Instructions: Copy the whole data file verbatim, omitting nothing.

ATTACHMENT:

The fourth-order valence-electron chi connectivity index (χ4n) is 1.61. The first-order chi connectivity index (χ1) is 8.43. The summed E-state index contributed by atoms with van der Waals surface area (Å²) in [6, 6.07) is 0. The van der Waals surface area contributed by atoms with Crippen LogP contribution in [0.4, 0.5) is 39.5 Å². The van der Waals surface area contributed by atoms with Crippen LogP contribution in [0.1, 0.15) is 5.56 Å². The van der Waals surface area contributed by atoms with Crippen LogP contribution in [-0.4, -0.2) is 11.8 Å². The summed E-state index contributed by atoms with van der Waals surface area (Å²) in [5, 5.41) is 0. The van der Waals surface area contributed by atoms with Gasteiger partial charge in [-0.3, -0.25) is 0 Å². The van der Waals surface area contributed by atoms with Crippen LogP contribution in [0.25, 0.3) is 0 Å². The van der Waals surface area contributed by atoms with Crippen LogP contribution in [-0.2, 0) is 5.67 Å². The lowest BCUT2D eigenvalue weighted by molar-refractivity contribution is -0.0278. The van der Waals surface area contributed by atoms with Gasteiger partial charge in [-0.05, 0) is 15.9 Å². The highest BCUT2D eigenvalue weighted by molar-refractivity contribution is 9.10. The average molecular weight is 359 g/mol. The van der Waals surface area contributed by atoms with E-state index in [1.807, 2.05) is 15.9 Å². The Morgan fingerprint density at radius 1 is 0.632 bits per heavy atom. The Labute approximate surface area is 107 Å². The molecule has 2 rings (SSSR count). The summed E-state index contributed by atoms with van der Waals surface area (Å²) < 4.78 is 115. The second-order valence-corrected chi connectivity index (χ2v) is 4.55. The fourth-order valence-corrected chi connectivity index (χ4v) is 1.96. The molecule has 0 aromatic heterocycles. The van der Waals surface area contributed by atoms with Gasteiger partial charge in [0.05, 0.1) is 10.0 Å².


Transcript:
The fourth-order valence-electron chi connectivity index (χ4n) is 1.61. The first-order chi connectivity index (χ1) is 8.43. The summed E-state index contributed by atoms with van der Waals surface area (Å²) in [6, 6.07) is 0. The van der Waals surface area contributed by atoms with Crippen LogP contribution in [0.4, 0.5) is 39.5 Å². The van der Waals surface area contributed by atoms with Crippen LogP contribution in [0.1, 0.15) is 5.56 Å². The van der Waals surface area contributed by atoms with Crippen LogP contribution in [-0.4, -0.2) is 11.8 Å². The summed E-state index contributed by atoms with van der Waals surface area (Å²) in [5, 5.41) is 0. The van der Waals surface area contributed by atoms with Gasteiger partial charge in [-0.3, -0.25) is 0 Å². The van der Waals surface area contributed by atoms with Crippen LogP contribution in [0.25, 0.3) is 0 Å². The van der Waals surface area contributed by atoms with Crippen LogP contribution in [-0.2, 0) is 5.67 Å². The lowest BCUT2D eigenvalue weighted by molar-refractivity contribution is -0.0278. The van der Waals surface area contributed by atoms with Gasteiger partial charge in [-0.05, 0) is 15.9 Å². The highest BCUT2D eigenvalue weighted by molar-refractivity contribution is 9.10. The average molecular weight is 359 g/mol. The van der Waals surface area contributed by atoms with E-state index in [1.807, 2.05) is 15.9 Å². The Morgan fingerprint density at radius 1 is 0.632 bits per heavy atom. The Labute approximate surface area is 107 Å². The molecule has 2 rings (SSSR count). The summed E-state index contributed by atoms with van der Waals surface area (Å²) < 4.78 is 115. The second-order valence-corrected chi connectivity index (χ2v) is 4.55. The fourth-order valence-corrected chi connectivity index (χ4v) is 1.96. The molecule has 0 aromatic heterocycles. The van der Waals surface area contributed by atoms with Gasteiger partial charge in [0.05, 0.1) is 10.0 Å².